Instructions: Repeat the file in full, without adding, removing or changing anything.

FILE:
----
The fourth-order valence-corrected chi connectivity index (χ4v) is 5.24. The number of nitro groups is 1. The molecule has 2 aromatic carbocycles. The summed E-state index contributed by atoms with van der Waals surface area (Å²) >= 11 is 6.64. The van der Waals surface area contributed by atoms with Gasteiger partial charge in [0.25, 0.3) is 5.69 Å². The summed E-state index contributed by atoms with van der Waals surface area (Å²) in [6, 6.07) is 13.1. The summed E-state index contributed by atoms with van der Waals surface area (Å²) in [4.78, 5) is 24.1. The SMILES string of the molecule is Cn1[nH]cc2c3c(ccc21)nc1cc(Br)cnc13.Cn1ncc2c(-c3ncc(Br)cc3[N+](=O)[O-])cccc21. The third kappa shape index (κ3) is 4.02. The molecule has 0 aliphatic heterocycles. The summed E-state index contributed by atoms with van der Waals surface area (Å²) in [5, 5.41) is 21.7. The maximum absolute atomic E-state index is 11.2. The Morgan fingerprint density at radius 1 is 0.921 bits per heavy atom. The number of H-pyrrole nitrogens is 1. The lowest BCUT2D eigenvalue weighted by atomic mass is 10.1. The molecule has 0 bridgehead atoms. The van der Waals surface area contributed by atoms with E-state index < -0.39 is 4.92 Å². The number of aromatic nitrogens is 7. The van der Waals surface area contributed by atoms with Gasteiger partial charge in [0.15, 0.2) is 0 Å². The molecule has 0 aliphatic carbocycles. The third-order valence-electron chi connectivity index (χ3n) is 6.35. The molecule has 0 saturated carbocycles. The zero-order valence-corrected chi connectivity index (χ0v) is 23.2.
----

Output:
The fourth-order valence-corrected chi connectivity index (χ4v) is 5.24. The number of nitro groups is 1. The molecule has 2 aromatic carbocycles. The summed E-state index contributed by atoms with van der Waals surface area (Å²) >= 11 is 6.64. The van der Waals surface area contributed by atoms with Gasteiger partial charge in [0.25, 0.3) is 5.69 Å². The summed E-state index contributed by atoms with van der Waals surface area (Å²) in [6, 6.07) is 13.1. The summed E-state index contributed by atoms with van der Waals surface area (Å²) in [4.78, 5) is 24.1. The SMILES string of the molecule is Cn1[nH]cc2c3c(ccc21)nc1cc(Br)cnc13.Cn1ncc2c(-c3ncc(Br)cc3[N+](=O)[O-])cccc21. The third kappa shape index (κ3) is 4.02. The molecule has 0 aliphatic heterocycles. The summed E-state index contributed by atoms with van der Waals surface area (Å²) in [5, 5.41) is 21.7. The maximum absolute atomic E-state index is 11.2. The Morgan fingerprint density at radius 1 is 0.921 bits per heavy atom. The number of H-pyrrole nitrogens is 1. The lowest BCUT2D eigenvalue weighted by atomic mass is 10.1. The molecule has 0 bridgehead atoms. The van der Waals surface area contributed by atoms with E-state index < -0.39 is 4.92 Å². The number of aromatic nitrogens is 7. The van der Waals surface area contributed by atoms with Gasteiger partial charge in [0.15, 0.2) is 0 Å². The molecule has 0 aliphatic carbocycles. The third-order valence-electron chi connectivity index (χ3n) is 6.35. The molecule has 0 saturated carbocycles. The zero-order valence-corrected chi connectivity index (χ0v) is 23.2.